About San Francisco
It's an odd thing, but everyone who disappears is said to be seen at San Francisco. It must be a delightful city, and possess all the attractions of the next world. Oscar Wilde
Is there a more beautiful city than San Francisco? Probably not. We sit, squeezed into a green thumb of hills that roll (sometimes literally) to the Pacific Ocean at the west, the Bay at the east and to the north, the fabled vineyards of Napa and Sonoma. For those of us lucky enough to live here, San Francisco is as beautiful and vital a city as can be found anywhere in the world.
We have the views of Sydney, the hills of Rome, the arts of New York (well, not quite!), the outdoor variety of Denver, and a culinary superiority that makes San Francisco the choice of Bon Appetit readers for best food city year after year. San Francisco lies stunningly arrayed on and between eleven hills: Nob, Russian, Telegraph, Pacific Heights, Ashbury, Diamond, Potrero and Bernal, to name a few, with wonderful views from each. But San Francisco has always been much, much more than beautiful.
From the Gold Rush 150 years ago, its promise drew those willing to foresake the familiar and begin anew. It still does. Here, those from Europe and Asia, as well as from every state in the Union, have blended ethnic and cultural threads into a colorful tapestry. The persistent willingness of its citizens to reinvent themselves has vested the city with incredible energy, diversity, sophistication and intellectual ferment that is part of everyday life in the Bay Area.
A city of neighborhoods, San Francisco proudly displays its distinctly local character in myriad markets and restaurants. Virtually every neighborhood boasts at least one excellent shopping area, each with its own merchants and artisans. Weather, too, can vary from one district to another. The city's microclimates sometimes put cold summer fog in the western neighborhoods and warm sunshine in the east -- both at the same time. Generally moderate, the city's mild temperatures make air conditioners and snow shovels equally unnecessary. Rain, rarely more than 20 inches annually, falls between November and March, leaving the rest of the year nearly perfect.
San Francisco is justifiably celebrated for its residential architecture (see Architecture). No other American city has so many surviving nineteenth-century Victorians, many in distinctly vernacular styles, many lovingly restored and preserved. In the twentieth century, a revival of English and Southern European period styles combined to give local building design an appearance all its own.
Gastronomically, too, San Francisco's mixture is equally exciting. Few cities know and love good food as much as ours. Decades ago, cultural multiplicity, proximity to some of the nation's richest farmland, the bounty of the Pacific, and Ms. Alice Waters, gave rise to a food revolution that changed the way all America eats. Today, with arguably more restaurants per capita than anywhere else, San Franciscans have a staggeringly varied menu to choose from (see Ian's List).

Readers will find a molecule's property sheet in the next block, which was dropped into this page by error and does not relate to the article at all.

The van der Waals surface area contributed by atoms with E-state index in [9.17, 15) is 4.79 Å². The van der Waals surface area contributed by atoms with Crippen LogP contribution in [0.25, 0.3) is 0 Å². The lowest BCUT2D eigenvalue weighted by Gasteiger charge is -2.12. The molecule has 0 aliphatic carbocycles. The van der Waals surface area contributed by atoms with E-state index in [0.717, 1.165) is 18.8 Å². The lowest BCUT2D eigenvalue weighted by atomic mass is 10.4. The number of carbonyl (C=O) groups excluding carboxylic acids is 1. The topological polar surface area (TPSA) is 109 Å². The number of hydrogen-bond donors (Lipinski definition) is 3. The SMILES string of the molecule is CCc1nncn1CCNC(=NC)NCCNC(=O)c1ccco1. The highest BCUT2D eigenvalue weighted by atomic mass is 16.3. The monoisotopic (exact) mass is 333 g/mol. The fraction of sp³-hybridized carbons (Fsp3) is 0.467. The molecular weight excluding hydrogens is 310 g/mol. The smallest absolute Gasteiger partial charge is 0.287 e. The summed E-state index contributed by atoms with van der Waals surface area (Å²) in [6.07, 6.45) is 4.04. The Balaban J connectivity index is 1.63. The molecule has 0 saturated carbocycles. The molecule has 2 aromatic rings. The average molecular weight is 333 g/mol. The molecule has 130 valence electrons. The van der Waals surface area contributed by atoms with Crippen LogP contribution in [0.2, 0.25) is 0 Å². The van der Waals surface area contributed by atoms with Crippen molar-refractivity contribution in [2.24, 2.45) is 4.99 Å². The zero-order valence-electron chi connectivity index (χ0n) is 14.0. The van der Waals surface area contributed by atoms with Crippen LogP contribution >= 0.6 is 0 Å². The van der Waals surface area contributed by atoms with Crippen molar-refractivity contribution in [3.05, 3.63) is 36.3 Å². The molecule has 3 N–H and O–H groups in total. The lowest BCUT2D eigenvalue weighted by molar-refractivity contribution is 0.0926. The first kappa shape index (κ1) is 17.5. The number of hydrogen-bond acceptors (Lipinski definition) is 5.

Cultural diversity has also yielded a vibrant stew in the world of the visual and performing arts with first-class dance, music, and cinematic offerings on a daily basis. There also may be more art galleries and studios here per capita than anywhere else. Spectacular parks, beaches, marinas, coastal and inland trails offer enormous variety to outdoor enthusiasts of all sports.
So, while no one place can promise happiness, San Francisco certainly offers up more of its component parts than any other place I know in America.
Neighborhoods, Parks, and Properties: See the city and your house in detail. This map offers demographic details about neighborhoods, such as education, income, and so on.
Crime Map: SF Police Crime map.
Topography: Bay Area relief map.
LandSat 7: The Bay Area from 430 miles up.
Seismic Maps: Unstable areas.
About Schools: An introduction to schools in San Francisco
About Nannies: Finding a nanny in San Francisco
SF Public Library History Center: An important research library with an enormous collection of vintage photos and documents. Helpful staff and an excellent website. See
California Historical Society: A state-wide membership supported organization, dating from the 1880's, with a collection of nearly half a million photographs, a substantial art collection, and an important research library. Good lectures, exhibits, and an excellent resource for researching the history of your house. See Californiahistoricalsociety.org
San Francisco Historical Society and Museum: The SF Historical Society recently merged with the Museum of the City of SF, located at Pier 45. Excellent lectures, walks, a fun museum, and a good website. Publishes a beautiful journal, the Argonaut. See SFhistory.org
Also see the organizations listed under Historic Preservation.
Ian's List: The best of the best in San Francisco.
The SF Chronicle: The online version of our major newspaper. Great for retrieving past articles, movie schedules, etc. See SFGate.com
SF Government: An extremely useful site with virtually all of city government accessible. Includes supervisors, departments, commissions, agencies, codes, hearing agendas, and much more. See SFGov.org
Visit andreas.com for more about the web, hayesstreetgrill.com for a great restaurant, stephaniecota.com for web development, writeraspublisher.com for self-publishing, and clogwild.com for Swedish clogs.